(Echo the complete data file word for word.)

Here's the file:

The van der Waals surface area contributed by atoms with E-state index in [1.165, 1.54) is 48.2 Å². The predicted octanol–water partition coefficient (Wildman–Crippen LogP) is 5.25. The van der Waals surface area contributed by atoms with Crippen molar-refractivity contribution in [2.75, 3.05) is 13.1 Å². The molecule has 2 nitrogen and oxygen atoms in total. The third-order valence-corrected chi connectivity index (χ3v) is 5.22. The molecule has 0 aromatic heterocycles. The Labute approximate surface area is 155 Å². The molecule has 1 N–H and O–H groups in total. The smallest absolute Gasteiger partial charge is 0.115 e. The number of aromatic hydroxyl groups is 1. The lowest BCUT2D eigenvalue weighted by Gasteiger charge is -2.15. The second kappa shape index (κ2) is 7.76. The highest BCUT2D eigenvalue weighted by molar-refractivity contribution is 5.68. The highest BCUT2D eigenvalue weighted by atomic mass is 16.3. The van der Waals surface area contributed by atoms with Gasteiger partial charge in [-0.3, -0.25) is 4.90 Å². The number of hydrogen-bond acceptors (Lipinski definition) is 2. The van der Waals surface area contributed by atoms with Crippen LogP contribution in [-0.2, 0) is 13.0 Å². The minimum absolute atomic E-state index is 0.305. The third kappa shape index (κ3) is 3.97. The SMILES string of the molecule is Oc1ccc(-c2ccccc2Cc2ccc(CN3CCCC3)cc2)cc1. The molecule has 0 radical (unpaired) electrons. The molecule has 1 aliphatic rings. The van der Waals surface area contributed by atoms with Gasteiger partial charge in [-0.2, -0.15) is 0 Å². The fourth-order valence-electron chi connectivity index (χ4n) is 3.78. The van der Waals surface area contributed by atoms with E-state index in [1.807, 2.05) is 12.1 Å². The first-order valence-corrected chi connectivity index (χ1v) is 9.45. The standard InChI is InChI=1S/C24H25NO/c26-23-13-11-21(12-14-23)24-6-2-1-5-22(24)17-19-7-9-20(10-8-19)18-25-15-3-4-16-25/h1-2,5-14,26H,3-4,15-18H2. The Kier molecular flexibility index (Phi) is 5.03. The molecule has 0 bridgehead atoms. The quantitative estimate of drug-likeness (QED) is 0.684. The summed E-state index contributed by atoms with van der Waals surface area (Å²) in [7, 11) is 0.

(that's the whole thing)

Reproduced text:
The van der Waals surface area contributed by atoms with E-state index in [1.165, 1.54) is 48.2 Å². The predicted octanol–water partition coefficient (Wildman–Crippen LogP) is 5.25. The van der Waals surface area contributed by atoms with Crippen molar-refractivity contribution in [2.75, 3.05) is 13.1 Å². The molecule has 2 nitrogen and oxygen atoms in total. The third-order valence-corrected chi connectivity index (χ3v) is 5.22. The molecule has 0 aromatic heterocycles. The Labute approximate surface area is 155 Å². The molecule has 1 N–H and O–H groups in total. The smallest absolute Gasteiger partial charge is 0.115 e. The number of aromatic hydroxyl groups is 1. The lowest BCUT2D eigenvalue weighted by Gasteiger charge is -2.15. The second kappa shape index (κ2) is 7.76. The highest BCUT2D eigenvalue weighted by molar-refractivity contribution is 5.68. The highest BCUT2D eigenvalue weighted by atomic mass is 16.3. The van der Waals surface area contributed by atoms with Gasteiger partial charge in [-0.3, -0.25) is 4.90 Å². The number of hydrogen-bond acceptors (Lipinski definition) is 2. The van der Waals surface area contributed by atoms with Crippen LogP contribution in [-0.2, 0) is 13.0 Å². The minimum absolute atomic E-state index is 0.305. The third kappa shape index (κ3) is 3.97. The SMILES string of the molecule is Oc1ccc(-c2ccccc2Cc2ccc(CN3CCCC3)cc2)cc1. The molecule has 0 radical (unpaired) electrons. The molecule has 1 aliphatic rings. The van der Waals surface area contributed by atoms with Gasteiger partial charge in [-0.2, -0.15) is 0 Å². The fourth-order valence-electron chi connectivity index (χ4n) is 3.78. The van der Waals surface area contributed by atoms with E-state index in [1.807, 2.05) is 12.1 Å². The first-order valence-corrected chi connectivity index (χ1v) is 9.45. The standard InChI is InChI=1S/C24H25NO/c26-23-13-11-21(12-14-23)24-6-2-1-5-22(24)17-19-7-9-20(10-8-19)18-25-15-3-4-16-25/h1-2,5-14,26H,3-4,15-18H2. The Kier molecular flexibility index (Phi) is 5.03. The molecule has 0 bridgehead atoms. The quantitative estimate of drug-likeness (QED) is 0.684. The summed E-state index contributed by atoms with van der Waals surface area (Å²) in [7, 11) is 0.